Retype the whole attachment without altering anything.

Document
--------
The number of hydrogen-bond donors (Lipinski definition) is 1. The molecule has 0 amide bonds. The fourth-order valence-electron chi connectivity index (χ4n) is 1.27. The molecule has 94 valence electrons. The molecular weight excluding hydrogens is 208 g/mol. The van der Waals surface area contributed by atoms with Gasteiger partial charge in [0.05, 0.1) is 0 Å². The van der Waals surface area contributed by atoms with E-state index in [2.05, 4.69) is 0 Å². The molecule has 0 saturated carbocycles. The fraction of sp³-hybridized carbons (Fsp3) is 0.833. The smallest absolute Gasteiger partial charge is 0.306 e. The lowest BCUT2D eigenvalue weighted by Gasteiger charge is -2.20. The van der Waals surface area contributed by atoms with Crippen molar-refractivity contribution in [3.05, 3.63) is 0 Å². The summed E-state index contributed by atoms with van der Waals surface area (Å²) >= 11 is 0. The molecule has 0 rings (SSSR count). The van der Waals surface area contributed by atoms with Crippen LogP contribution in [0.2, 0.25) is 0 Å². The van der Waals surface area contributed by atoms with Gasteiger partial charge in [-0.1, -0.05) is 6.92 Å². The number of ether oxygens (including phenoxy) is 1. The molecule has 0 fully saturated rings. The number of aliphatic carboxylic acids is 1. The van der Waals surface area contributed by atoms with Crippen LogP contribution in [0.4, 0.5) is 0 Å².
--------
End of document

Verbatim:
The number of hydrogen-bond donors (Lipinski definition) is 1. The molecule has 0 amide bonds. The fourth-order valence-electron chi connectivity index (χ4n) is 1.27. The molecule has 94 valence electrons. The molecular weight excluding hydrogens is 208 g/mol. The van der Waals surface area contributed by atoms with Gasteiger partial charge in [0.05, 0.1) is 0 Å². The van der Waals surface area contributed by atoms with E-state index in [2.05, 4.69) is 0 Å². The molecule has 0 saturated carbocycles. The fraction of sp³-hybridized carbons (Fsp3) is 0.833. The smallest absolute Gasteiger partial charge is 0.306 e. The lowest BCUT2D eigenvalue weighted by Gasteiger charge is -2.20. The van der Waals surface area contributed by atoms with Crippen molar-refractivity contribution in [3.05, 3.63) is 0 Å². The summed E-state index contributed by atoms with van der Waals surface area (Å²) >= 11 is 0. The molecule has 0 rings (SSSR count). The van der Waals surface area contributed by atoms with Crippen LogP contribution in [0.2, 0.25) is 0 Å². The van der Waals surface area contributed by atoms with Gasteiger partial charge in [-0.1, -0.05) is 6.92 Å². The number of ether oxygens (including phenoxy) is 1. The molecule has 0 fully saturated rings. The number of aliphatic carboxylic acids is 1. The van der Waals surface area contributed by atoms with Crippen LogP contribution in [0.4, 0.5) is 0 Å².